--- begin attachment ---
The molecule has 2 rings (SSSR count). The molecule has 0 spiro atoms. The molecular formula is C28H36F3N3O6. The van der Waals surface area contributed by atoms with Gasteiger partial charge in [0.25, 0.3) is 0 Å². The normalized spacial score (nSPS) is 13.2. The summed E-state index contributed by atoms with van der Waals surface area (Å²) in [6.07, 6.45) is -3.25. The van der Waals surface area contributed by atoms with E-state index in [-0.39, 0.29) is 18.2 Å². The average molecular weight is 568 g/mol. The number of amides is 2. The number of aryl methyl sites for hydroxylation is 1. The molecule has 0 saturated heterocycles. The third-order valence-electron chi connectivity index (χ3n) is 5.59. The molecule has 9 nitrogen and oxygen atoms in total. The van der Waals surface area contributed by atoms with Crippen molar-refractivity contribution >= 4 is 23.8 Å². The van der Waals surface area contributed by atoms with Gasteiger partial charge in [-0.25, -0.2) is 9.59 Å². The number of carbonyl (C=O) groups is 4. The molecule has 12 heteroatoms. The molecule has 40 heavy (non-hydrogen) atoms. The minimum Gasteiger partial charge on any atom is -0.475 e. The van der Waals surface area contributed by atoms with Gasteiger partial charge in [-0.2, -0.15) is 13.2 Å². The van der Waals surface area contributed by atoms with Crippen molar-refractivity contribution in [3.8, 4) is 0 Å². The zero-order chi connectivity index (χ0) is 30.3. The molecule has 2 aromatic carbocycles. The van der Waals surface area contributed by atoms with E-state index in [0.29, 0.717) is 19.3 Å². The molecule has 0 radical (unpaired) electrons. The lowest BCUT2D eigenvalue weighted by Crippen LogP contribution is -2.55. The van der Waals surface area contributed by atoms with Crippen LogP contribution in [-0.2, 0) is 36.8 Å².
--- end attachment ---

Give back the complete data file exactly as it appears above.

The molecule has 2 rings (SSSR count). The molecule has 0 spiro atoms. The molecular formula is C28H36F3N3O6. The van der Waals surface area contributed by atoms with Gasteiger partial charge in [0.25, 0.3) is 0 Å². The normalized spacial score (nSPS) is 13.2. The summed E-state index contributed by atoms with van der Waals surface area (Å²) in [6.07, 6.45) is -3.25. The van der Waals surface area contributed by atoms with E-state index in [-0.39, 0.29) is 18.2 Å². The average molecular weight is 568 g/mol. The number of amides is 2. The number of aryl methyl sites for hydroxylation is 1. The molecule has 0 saturated heterocycles. The third-order valence-electron chi connectivity index (χ3n) is 5.59. The molecule has 9 nitrogen and oxygen atoms in total. The van der Waals surface area contributed by atoms with Crippen molar-refractivity contribution >= 4 is 23.8 Å². The van der Waals surface area contributed by atoms with Gasteiger partial charge in [-0.25, -0.2) is 9.59 Å². The number of carbonyl (C=O) groups is 4. The molecule has 12 heteroatoms. The molecule has 40 heavy (non-hydrogen) atoms. The minimum Gasteiger partial charge on any atom is -0.475 e. The van der Waals surface area contributed by atoms with Gasteiger partial charge in [-0.2, -0.15) is 13.2 Å². The van der Waals surface area contributed by atoms with Crippen molar-refractivity contribution in [3.8, 4) is 0 Å². The zero-order chi connectivity index (χ0) is 30.3. The molecule has 2 aromatic carbocycles. The van der Waals surface area contributed by atoms with E-state index in [0.29, 0.717) is 19.3 Å². The molecule has 0 radical (unpaired) electrons. The lowest BCUT2D eigenvalue weighted by Crippen LogP contribution is -2.55. The van der Waals surface area contributed by atoms with Crippen LogP contribution in [-0.2, 0) is 36.8 Å².